Older assays for rapid-PTH used an antibody developed to bind to the nPTH fragment of the hormone. While these assays were initially thought to bind to the first 34 amino acids or (1-34) PTH, it has since been discovered that the anti-nPTH antibody used in these assays binds only to amino acids 13-34, or (13-34) PTH (6). This limiting factor in detecting iPTH, or (1-84) PTH, might explain why Io-PTH levels reported in earlier studies saw only modest (50%) decrease in Io-PTH levels, even after successful surgical resection of all diseased glands. A 50% drop of Io-PTH from baseline within 5-10 minutes after excision of an abnormal gland had been reported in earlier studies to be predictive of a cure in 95% of patients. This threshold of a 50% decline in Io-PTH levels may no longer then be appropriate if second and third-generation tests that measure iPTH or bio-intact (1-84) PTH are used. Older assays may not be measuring biologically active hormone alone, instead, measuring longer lasting fragments of the metabolized hormone, and therefore may not decline as much or be as biologically accurate.

In addition to assays for the metabolized fragments of PTH, assays for iPTH attempt to more completely identify the intact 84 amino acid hormone. In this study, we used a commercially available, automated, multipurpose analyzer (Immulite 1000 with Turbo intact PTH kit) with highly specific antibodies for iPTH. The assay requires binding by both a solid-phase antibody specific for the C-terminal region [(44-84) PTH] and by an enzyme-labeled antibody that only recognizes the N-terminal region [(1-34)PTH], and therefore is able to only recognize iPTH and very large PTH fragments that are nearly as long as the iPTH molecule itself. One such large fragment, 7-84 PTH, can cross react, but the clinical significance of this potential cross reaction is unknown. In 2002, Kao et al reported that 45 of 47 patients undergoing parathyroidectomy for PHPT using this same assay had iPTH levels decrease to < 25% of baseline levels (5).

We report a large, consecutive, experience measuring Io-PTH during procedures for PHPT. The results confirm the hypothesis that Io-PTH levels decline to normal, or near-normal, within 10-20 minutes, when all abnormal parathyroid glands are removed at surgery. We observed that Io-PTH levels decline to the normal reference range in 90% of patients, or by more than 80% of the initial level in 96% of patients at the conclusion of surgery for PHPT. Levels that declined by 50%, but were still significantly elevated, would be interpreted by the authors to indicate the need for further, bilateral, four-gland, exploration of the neck in an attempt to find additional enlarged, hyperfunctioning glands. Given the known short half-life of bioactive (1-84) PTH of only 2-5 minutes, persistently elevated levels of iPTH 10-20 minutes after resection of an abnormal gland strongly suggest additional diseased gland(s).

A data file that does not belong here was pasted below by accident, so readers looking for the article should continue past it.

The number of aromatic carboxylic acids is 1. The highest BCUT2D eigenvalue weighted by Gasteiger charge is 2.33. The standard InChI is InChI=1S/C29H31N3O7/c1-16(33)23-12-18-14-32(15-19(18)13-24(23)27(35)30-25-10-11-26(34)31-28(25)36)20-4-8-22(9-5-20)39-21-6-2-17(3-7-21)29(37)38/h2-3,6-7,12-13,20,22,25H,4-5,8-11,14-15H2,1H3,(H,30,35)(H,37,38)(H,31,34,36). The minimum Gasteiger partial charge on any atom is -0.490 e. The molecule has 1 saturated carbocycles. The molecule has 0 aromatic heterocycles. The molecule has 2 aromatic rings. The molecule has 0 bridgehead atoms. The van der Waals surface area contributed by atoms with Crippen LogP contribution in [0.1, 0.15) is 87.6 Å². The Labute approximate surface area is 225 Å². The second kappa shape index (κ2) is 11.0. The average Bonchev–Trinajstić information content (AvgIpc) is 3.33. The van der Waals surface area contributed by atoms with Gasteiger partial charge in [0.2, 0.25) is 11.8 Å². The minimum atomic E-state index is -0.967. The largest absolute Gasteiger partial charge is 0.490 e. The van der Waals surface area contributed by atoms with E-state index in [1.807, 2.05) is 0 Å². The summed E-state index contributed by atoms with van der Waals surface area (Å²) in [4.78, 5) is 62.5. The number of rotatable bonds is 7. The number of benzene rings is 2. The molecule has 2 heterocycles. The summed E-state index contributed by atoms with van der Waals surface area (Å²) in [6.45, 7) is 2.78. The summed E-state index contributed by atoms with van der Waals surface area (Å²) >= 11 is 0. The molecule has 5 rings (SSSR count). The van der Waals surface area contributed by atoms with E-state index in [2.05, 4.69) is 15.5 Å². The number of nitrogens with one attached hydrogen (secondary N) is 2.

The ability to measure intraoperative parathyroid hormone (Io-PTH) has supported the increasing use of unilateral exploration in selected patients with primary hyperparathyroidism (PHPT), and is felt to be especially important for these directed or limited surgical approaches. Combined with preoperative localization studies, especially 99Tc-labeled sestamibi imaging, 70% of patients in the current study were able to undergo only unilateral neck exploration, yet serum calcium returned to normal in 96% of study patients. Conversely, a persistent elevation of Io-PTH levels after resection of an abnormal gland led to otherwise unplanned bilateral exploration in 22 patients (11%), emphasizing the value of measuring Io-PTH if less than a full, bilateral, four-gland exploration is planned (2).

Given the short half-life of bio-intact (1-84) PTH, Io-PTH levels of iPTH should become normal, or to drop by at least 80%, during successful parathyroidectomy for PHPT. Normal or near-normal post-resection Io-PTH levels can support unilateral exploration in PHPT. Persistent elevations of Io-PTH after resection of an abnormal gland dictate the need for bilateral exploration. As assays become more specific for iPTH, and thus more accurately reflect biologically active PTH hormone in the blood, the previous standard of a 50% decline of Io-PTH levels is no longer appropriate.

Acknowledgements

Footnotes

References